Eurogroup head Mario Centeno reiterated on Monday that Athens must continue to implement its commitments to its creditors but noted that the pension cuts debated with the government are considered a fiscal rather than a structural measure – an argument supported by the Greek government.
This clarification, made by Centeno at the end of the Eurogroup meeting in Luxembourg, means that the measure could eventually be scrapped.
Greece's Finance Ministry submitted earlier on Monday the 2019 draft budget to Parliament, which includes two different scenarios on the country's fiscal forecasts, depending on whether the agreed pension cuts will be implemented next year.
Based on the draft, the country's primary budget surplus target will reach 3.56 percent of GDP if the pension cuts are not implemented and 4.14 percent if they are.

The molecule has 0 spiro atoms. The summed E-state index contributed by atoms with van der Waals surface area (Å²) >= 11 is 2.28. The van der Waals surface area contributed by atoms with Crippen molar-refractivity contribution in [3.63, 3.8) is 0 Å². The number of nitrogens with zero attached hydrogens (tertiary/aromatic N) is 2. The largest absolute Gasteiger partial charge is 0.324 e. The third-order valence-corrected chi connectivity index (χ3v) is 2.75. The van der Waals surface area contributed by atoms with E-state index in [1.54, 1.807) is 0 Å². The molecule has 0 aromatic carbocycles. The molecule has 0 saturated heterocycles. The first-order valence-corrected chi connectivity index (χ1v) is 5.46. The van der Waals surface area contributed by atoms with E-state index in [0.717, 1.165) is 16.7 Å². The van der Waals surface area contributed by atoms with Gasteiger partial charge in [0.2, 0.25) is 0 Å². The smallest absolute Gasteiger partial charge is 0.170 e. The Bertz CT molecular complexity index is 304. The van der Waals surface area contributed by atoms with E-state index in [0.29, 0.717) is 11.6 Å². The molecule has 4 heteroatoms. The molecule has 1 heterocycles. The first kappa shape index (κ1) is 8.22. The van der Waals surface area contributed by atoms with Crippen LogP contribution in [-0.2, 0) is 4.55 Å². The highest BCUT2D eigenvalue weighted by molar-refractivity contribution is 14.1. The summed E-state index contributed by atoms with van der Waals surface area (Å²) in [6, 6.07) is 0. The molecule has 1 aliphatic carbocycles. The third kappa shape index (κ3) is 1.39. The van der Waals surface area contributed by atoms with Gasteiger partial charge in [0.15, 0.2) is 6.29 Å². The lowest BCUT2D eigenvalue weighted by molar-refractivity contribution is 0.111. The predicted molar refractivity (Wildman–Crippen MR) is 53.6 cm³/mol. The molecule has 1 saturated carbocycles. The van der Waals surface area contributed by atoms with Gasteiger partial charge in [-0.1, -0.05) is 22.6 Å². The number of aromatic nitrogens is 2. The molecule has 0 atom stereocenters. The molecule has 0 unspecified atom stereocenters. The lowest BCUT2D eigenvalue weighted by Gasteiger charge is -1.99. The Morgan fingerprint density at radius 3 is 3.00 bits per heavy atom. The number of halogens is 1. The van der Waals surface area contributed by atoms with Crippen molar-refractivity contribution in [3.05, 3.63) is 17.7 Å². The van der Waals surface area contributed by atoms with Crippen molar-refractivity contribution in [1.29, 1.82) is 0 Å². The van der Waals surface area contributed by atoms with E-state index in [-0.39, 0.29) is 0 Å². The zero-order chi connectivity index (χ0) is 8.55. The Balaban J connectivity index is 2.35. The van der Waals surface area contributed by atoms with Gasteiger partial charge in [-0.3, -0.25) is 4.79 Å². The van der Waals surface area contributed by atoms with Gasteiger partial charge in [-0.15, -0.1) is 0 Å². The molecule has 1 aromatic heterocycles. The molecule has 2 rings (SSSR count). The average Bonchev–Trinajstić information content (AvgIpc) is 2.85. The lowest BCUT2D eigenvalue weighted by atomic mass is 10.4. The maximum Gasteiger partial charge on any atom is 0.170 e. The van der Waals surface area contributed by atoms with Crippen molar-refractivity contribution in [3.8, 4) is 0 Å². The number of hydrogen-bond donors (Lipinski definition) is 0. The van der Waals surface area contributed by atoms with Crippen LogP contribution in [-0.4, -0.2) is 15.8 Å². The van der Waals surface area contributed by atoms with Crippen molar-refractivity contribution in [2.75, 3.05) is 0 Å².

Commenting on the two pension scenarios at the Eurogroup press conference, the head of the European Stability Mechanism Klaus Regling said it is a “positive” move.
"Given that they [the Greek government] had to present something today, it was good to have the two possibilities, and leave it to the ongoing discussions with the Institutions what the final outcome will be," he added.
The government is trying to convince its creditors the reform is unnecessary, pointing to the country's overperformance in its primary surplus target, but Athens is also keen to show that it is not backsliding on agreed measures.